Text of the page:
The Hidden Legacy of Mining and Mineral Extraction in the UK

by Tom Backhouse on October 9, 2015

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The history of Great Britain is built upon the foundations of local mineral extraction. Valuable commodities such as coal, stone and metallic minerals have been extracted from beneath our feet for millennia and it is the often hidden legacy of this industry that can cause problems for the ever-growing UK property market today.

When you hear the words ‘mining in the UK’ your mind may be drawn to ‘Poldark’ and the extensive tin and copper mining industry that criss-crossed West Devon and Cornwall or the vast underground network of coal mines that span England and Wales, fresh in the memories of families and communities alike. What you may not know is that the UK is peppered with local and regional scale mineral extraction that has shaped the country we live in today.

There has been over 35 minerals extracted from beneath our nation’s surface, some of which are of national and occasionally global significance. Coal, oil, gas, shale-gas (Fracking); Ferrous metals such as iron ore, ochre, manganese, umber and ironstone; Non- ferrous metals such as tin, copper, lead, silver, tungsten, zinc and calamine; Stone resources such as limestone, Bath and Freestone, sandstone, chalk and brick clay and the rarer minerals such as China and Ball clay, lignite, Fuller’s Earth, gypsum, rock salt, celestine, barite, whetstone, flint, hearthstone, slate, igneous rock and potash. This vast array of resources have been vital to the success of Great Britain in establishing itself as a global power, being resource self-sufficient until well into the 19th Century.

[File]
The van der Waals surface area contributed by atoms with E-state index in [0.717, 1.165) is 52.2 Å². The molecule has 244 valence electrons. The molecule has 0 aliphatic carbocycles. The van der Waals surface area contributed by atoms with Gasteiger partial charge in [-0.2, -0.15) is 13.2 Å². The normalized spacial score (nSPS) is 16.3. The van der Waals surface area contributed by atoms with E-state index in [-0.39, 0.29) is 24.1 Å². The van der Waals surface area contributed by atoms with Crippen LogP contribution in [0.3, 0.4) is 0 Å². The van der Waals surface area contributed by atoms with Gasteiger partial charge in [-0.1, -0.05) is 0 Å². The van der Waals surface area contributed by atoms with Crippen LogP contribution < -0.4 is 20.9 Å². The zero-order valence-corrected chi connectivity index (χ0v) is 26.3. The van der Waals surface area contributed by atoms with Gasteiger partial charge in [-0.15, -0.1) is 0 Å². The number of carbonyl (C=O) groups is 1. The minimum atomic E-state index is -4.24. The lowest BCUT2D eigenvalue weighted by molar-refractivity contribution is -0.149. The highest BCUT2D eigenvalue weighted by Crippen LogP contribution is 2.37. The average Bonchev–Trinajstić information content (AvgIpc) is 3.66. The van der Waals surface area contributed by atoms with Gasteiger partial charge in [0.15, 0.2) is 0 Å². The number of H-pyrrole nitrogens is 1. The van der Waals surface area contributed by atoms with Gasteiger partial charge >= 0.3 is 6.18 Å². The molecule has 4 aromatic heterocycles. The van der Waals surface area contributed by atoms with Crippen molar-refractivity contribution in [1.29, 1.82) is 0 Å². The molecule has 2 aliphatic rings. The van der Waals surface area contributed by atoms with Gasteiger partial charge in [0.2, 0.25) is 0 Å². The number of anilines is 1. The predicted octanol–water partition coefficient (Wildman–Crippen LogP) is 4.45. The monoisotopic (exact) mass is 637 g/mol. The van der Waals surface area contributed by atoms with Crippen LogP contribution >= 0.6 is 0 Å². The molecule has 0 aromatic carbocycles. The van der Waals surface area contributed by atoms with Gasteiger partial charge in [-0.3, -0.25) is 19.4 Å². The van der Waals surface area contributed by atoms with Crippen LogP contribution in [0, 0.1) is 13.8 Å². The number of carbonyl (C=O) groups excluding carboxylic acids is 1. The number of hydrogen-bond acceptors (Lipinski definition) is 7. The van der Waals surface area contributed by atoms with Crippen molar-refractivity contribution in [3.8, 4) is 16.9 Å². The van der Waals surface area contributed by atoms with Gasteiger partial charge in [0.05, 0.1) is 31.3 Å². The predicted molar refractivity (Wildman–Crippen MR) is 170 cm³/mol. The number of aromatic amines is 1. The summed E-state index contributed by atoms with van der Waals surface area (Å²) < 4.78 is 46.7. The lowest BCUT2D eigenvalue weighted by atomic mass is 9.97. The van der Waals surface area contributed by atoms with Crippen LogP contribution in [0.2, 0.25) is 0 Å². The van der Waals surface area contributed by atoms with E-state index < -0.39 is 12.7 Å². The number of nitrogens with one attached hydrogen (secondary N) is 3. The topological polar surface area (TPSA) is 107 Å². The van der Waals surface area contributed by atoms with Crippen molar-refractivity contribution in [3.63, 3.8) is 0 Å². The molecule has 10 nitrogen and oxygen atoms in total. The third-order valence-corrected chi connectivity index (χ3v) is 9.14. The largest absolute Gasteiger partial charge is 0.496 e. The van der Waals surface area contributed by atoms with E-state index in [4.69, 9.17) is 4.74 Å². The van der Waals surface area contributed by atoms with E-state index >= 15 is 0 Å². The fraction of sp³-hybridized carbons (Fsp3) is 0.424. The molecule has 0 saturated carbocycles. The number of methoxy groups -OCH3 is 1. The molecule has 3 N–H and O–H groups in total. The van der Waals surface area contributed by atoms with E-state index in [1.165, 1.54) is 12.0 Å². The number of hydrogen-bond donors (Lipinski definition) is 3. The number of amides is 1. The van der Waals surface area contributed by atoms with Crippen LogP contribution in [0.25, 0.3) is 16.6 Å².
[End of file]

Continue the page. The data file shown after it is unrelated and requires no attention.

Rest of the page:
Underground mining in the UK dates as far back as Neolithic times, 5000 years ago, when local flint extraction occurred across the chalk plateau of Norfolk and the Downs in the south east of England. It is still possible today to see the relics of this ancient mining industry at Grimes Graves, where dozens of collapsed flint mine shafts pockmark the Breckland landscape. Three thousand years later, the Romans exploited our rich metallic minerals and built grand palaces from our stone resources before the industrial revolution carved coal, clay, stone and metals out of the ground to fuel the growing empire. Today, we still exploit a vast number of resources across the UK and with the inevitability of Fracking, local and regional mineral extraction is again becoming the focal point for discussion and confrontation.

Mining and mineral extraction touches every corner of every county in the UK, with mine shafts, shallow underground workings and surface quarries littering our landscape, often lost and forgotten beneath agricultural land. However, due to an increasing population and industrial growth, residential and commercial property has slowly leaked out from the city centres, with little attention paid to the problems that may exist beneath the ground. Subsidence, collapse and differential settlement associated with adverse mineral extraction features, can all cause devastating damage to property. There are a growing number of shaft and mine working collapses each year and in areas of the country that were never associated, at least to the unaware, with mining.